Great sound bites often make for bad policy, because things that seem wonderful and simple in the abstract frequently turn out to be hideously complicated when you try to apply them in real life. That’s my takeaway from the Volcker Rule, which was unveiled in mid-December after five federal financial regulatory agencies — another example of real-world complexity — finally signed off on it.
The rule has 71 pages, which is a lot of words to transform former Fed chairman Paul Volcker’s simple-sounding proposal into law. His idea, as you probably know, was to ban big financial institutions from putting taxpayers at risk by using federally insured deposits for securities speculation. But the rule itself is only the start of the complexity. It comes with an 892-page explanation. Combine the two parts, and you have an opus half as long as the New Testament, and one that to regular people might as well be written in the original Greek.
In the real world, the longer and more complicated something is, the more difficult it is to enforce and the more opportunities there are to game it. When you’ve got 297,000 words of text (by the count of the Davis Polk & Wardwell law firm), you’ve got loads of lurking loopholes.
Ever since Volcker first enunciated his idea in early 2009, I’ve been skeptical of it because he didn’t propose to stop banks from making markets in securities on behalf of their customers. Market-making requires buying and selling securities and keeping some on hand as inventory. Differentiating between these trades and any trades made for a bank’s own account is devilishly difficult, if not outright impossible. Even with almost 1,000 pages of rules and explanations, it’s going to be up to regulators to decide in specific cases what’s speculating and what’s perfectly permissible market-making.
Throw in the fact that banks will be allowed to trade in order to hedge exposures to various things, and you’ve got complexity squared. Heck, complexity cubed. Or to the fourth power.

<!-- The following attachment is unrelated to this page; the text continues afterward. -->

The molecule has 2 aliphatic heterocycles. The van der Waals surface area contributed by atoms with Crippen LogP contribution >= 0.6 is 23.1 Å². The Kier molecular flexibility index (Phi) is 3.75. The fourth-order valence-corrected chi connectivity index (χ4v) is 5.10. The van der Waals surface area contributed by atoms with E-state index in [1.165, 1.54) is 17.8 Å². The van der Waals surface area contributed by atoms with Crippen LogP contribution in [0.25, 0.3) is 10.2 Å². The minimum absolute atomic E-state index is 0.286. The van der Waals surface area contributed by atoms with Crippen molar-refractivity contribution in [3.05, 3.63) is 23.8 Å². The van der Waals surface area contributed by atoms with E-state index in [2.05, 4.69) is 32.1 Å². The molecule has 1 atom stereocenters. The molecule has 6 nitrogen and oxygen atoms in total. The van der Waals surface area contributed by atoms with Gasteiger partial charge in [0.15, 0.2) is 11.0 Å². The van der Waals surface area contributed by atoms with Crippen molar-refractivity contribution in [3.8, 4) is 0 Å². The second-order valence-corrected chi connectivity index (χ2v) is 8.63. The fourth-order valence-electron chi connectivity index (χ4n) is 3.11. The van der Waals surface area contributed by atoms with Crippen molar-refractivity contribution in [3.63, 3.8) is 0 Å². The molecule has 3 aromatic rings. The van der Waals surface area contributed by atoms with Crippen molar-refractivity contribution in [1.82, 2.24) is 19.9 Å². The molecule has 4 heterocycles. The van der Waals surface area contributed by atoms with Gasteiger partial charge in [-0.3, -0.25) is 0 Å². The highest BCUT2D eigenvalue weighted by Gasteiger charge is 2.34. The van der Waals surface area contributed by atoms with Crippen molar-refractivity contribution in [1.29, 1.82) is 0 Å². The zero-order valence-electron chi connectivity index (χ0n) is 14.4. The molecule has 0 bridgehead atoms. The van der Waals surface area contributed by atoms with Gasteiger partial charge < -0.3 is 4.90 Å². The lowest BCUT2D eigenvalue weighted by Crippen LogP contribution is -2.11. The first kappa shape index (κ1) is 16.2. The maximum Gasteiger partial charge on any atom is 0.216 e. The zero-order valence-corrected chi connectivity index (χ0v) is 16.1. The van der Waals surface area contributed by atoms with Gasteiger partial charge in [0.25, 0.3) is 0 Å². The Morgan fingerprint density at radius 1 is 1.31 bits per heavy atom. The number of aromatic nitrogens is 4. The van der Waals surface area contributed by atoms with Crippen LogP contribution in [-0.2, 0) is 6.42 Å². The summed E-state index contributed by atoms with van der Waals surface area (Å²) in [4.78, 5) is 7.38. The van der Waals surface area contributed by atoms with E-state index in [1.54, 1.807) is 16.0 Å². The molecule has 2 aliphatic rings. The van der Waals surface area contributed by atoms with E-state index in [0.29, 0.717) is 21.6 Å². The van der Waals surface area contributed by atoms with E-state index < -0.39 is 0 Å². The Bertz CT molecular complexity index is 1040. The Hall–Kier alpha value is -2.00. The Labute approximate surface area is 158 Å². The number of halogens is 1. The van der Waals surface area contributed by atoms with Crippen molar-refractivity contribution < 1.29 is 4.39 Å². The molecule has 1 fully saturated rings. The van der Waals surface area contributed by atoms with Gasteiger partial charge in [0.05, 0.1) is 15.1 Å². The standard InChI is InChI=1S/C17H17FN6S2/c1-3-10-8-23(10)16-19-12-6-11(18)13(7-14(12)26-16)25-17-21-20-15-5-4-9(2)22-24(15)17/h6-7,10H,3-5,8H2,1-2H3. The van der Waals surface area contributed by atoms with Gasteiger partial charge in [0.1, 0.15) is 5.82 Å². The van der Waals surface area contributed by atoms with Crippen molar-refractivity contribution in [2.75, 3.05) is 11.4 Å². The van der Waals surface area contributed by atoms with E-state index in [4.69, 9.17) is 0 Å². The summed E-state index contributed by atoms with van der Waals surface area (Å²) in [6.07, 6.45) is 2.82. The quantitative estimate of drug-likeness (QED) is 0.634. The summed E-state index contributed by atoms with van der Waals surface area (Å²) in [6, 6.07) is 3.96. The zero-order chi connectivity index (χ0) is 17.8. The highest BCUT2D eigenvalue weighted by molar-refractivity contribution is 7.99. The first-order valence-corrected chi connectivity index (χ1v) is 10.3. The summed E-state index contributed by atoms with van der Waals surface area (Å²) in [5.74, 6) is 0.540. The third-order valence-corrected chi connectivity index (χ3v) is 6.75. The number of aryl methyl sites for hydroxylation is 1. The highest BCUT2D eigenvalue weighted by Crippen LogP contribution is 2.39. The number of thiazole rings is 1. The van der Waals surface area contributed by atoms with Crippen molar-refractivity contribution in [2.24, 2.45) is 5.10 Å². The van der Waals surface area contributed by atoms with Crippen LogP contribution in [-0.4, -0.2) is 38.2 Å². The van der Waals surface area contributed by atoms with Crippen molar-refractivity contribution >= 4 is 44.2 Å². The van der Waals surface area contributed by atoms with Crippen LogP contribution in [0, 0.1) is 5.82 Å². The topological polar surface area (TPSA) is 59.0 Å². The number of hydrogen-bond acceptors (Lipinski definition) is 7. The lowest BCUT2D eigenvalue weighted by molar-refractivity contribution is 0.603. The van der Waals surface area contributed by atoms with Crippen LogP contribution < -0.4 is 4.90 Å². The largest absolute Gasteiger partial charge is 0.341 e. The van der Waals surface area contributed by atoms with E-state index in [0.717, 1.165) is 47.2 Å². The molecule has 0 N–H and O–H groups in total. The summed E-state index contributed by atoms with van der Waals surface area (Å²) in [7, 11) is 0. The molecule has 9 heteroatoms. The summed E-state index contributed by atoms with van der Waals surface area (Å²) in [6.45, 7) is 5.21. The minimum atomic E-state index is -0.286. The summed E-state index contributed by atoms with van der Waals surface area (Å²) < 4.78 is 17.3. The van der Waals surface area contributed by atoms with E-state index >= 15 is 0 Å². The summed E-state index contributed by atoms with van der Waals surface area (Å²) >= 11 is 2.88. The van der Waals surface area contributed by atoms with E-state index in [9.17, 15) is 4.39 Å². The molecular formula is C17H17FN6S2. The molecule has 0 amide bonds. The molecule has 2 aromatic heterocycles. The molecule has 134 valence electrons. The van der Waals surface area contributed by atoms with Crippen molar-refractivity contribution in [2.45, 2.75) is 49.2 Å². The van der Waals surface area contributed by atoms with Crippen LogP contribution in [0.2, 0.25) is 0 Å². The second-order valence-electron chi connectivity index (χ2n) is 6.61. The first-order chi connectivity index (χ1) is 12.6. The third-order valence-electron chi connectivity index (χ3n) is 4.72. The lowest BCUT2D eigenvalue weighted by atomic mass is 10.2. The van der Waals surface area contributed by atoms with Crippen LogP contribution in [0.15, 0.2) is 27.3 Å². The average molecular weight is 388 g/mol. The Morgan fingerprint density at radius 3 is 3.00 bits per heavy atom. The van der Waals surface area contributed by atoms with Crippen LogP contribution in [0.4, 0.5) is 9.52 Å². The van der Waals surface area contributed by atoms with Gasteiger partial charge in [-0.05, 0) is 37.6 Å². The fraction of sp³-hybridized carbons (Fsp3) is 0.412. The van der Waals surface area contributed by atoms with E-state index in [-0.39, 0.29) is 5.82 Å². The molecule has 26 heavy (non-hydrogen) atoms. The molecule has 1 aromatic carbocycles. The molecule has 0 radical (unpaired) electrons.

The solution to the problem that the Volcker Rule tries to address is what I call the Hoenig Rule: a 2011 proposal by Tom Hoenig, then head of the Kansas City Fed and currently vice chair of the Federal Deposit Insurance Corp., to ban banks from all trading. However, unlike Volcker, who was an adviser to President Obama and is treated by many people (not including me) as a quasi-divine being, Hoenig’s name carries little clout in Washington.
In a statement, Hoenig said that although he supports the Volcker Rule, it nevertheless allows big financial institutions to “continue to engage in market making and related trading activities, which as we have learned from recent experience can be too easily gamed. All such activities should be conducted away from the safety net, in firms that do not engage in commercial banking.” I totally agree. The Hoenig Rule would need some tweaking, but it starts out way superior to Volcker’s.
By the way, don’t put too much faith in the fact that chief executives of Volcker Rule institutions will be required to personally certify that the rule is being observed. The Sarbanes-Oxley Act, enacted in 2002 after the Enron and WorldCom accounting scandals, required similar sign-offs and was supposed to eliminate earnings restatements. There are still plenty of those, however.
Although the Volcker Rule is better than nothing, it’s just not worth the effort and expense expended on it or the problems it has caused and will cause. Ditto for “living wills,” which supposedly will let regulators liquidate huge, troubled financial firms without risking taxpayer money. Ditto for tax “reform,” in which what I consider a loophole is something you might consider a legitimate deduction. And vice versa.
I’m all in favor of clarity and simplicity, which I consider my stock in trade. But as Volcker shows, transforming simple-sounding ideas into legislation isn’t simple.
Sloan is Fortune magazine’s senior editor at large.